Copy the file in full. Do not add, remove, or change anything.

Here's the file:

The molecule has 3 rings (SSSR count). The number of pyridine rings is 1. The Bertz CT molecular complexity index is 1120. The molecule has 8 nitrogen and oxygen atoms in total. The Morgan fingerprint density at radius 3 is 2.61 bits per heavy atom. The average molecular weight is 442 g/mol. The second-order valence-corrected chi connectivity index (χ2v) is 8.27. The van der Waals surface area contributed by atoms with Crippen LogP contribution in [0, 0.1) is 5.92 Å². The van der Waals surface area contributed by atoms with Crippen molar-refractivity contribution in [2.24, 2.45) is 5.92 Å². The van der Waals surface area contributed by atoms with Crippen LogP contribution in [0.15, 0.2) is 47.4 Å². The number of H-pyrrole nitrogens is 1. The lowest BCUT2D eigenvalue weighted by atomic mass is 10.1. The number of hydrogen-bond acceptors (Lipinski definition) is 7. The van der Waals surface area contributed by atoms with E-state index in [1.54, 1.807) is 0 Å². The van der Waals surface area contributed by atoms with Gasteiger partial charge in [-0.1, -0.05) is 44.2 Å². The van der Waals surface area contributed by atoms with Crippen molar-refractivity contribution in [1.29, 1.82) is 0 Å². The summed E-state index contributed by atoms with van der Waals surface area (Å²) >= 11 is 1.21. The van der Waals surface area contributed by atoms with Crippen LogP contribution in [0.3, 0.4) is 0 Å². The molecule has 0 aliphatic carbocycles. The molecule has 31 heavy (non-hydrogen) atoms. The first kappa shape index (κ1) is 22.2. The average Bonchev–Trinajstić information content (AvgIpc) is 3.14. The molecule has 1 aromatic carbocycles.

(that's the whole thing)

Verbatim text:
The molecule has 3 rings (SSSR count). The number of pyridine rings is 1. The Bertz CT molecular complexity index is 1120. The molecule has 8 nitrogen and oxygen atoms in total. The Morgan fingerprint density at radius 3 is 2.61 bits per heavy atom. The average molecular weight is 442 g/mol. The second-order valence-corrected chi connectivity index (χ2v) is 8.27. The van der Waals surface area contributed by atoms with Crippen LogP contribution in [0, 0.1) is 5.92 Å². The van der Waals surface area contributed by atoms with Crippen molar-refractivity contribution in [2.24, 2.45) is 5.92 Å². The van der Waals surface area contributed by atoms with Crippen LogP contribution in [0.15, 0.2) is 47.4 Å². The number of H-pyrrole nitrogens is 1. The lowest BCUT2D eigenvalue weighted by atomic mass is 10.1. The number of hydrogen-bond acceptors (Lipinski definition) is 7. The van der Waals surface area contributed by atoms with E-state index in [1.54, 1.807) is 0 Å². The van der Waals surface area contributed by atoms with Gasteiger partial charge in [-0.1, -0.05) is 44.2 Å². The van der Waals surface area contributed by atoms with Crippen molar-refractivity contribution in [1.29, 1.82) is 0 Å². The summed E-state index contributed by atoms with van der Waals surface area (Å²) >= 11 is 1.21. The van der Waals surface area contributed by atoms with Crippen LogP contribution in [0.3, 0.4) is 0 Å². The molecule has 0 aliphatic carbocycles. The molecule has 31 heavy (non-hydrogen) atoms. The first kappa shape index (κ1) is 22.2. The average Bonchev–Trinajstić information content (AvgIpc) is 3.14. The molecule has 1 aromatic carbocycles.